Imagine the following simple circuit:
|Simple "floating" switch circuit|
What happens when the switch is opened, though? This leaves the GPIO pin in a "floating" state which is unable to determine a "high" or "low" state. If you now read the GPIO pin, it will randomly report high and low states.
To force the GPIO pin to a "high" state, when the switch is open, we can add a very high Ohm resistor to the circuit and to the voltage source.
|Simple switch circuit with Pull Up resistor|
As the resistor is so high, when the switch is closed the resistor does not directly affect the rest of the circuit. But when the switch is opened, the high resistance is better than no path and will "Pull Up" the circuit path to the voltage source, so the GPIO pin will now detect a "high" state.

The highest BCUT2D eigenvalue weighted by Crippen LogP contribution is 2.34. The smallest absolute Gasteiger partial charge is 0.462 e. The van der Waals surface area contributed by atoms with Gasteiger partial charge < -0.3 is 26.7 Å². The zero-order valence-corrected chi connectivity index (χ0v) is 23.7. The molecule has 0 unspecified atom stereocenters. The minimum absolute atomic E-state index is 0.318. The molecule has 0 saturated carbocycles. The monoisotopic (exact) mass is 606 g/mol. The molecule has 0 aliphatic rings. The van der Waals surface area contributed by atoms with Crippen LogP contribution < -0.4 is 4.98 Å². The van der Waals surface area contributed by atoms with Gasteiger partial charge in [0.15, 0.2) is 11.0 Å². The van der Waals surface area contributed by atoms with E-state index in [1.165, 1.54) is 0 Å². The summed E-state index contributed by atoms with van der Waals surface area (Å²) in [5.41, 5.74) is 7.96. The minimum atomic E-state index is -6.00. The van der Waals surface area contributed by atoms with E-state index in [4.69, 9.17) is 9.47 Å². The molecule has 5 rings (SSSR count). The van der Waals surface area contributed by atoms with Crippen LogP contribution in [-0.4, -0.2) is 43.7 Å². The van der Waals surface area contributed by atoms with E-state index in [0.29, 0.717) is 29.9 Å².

Depending on if you want the opened switch circuit to be pulled up to the voltage source, or pulled down to the ground, different circuits can be built:
|Input Circuits with "Pull Up" (top) and "Pull Down" (bottom) configurations|
"Pull-up resistors are used in electronic logic circuits to ensure that inputs to logic systems settle at expected logic levels if external devices are disconnected or high-impedance is introduced. When the switch is open the voltage of the gate input is pulled up to the level of Vin. When the switch is closed, the input voltage at the gate goes to ground. A pull-up resistor weakly "pulls" the voltage of the wire it is connected to towards its voltage source level when the other components on the line are inactive. A pull-down resistor works in the same way but is connected to ground." (source)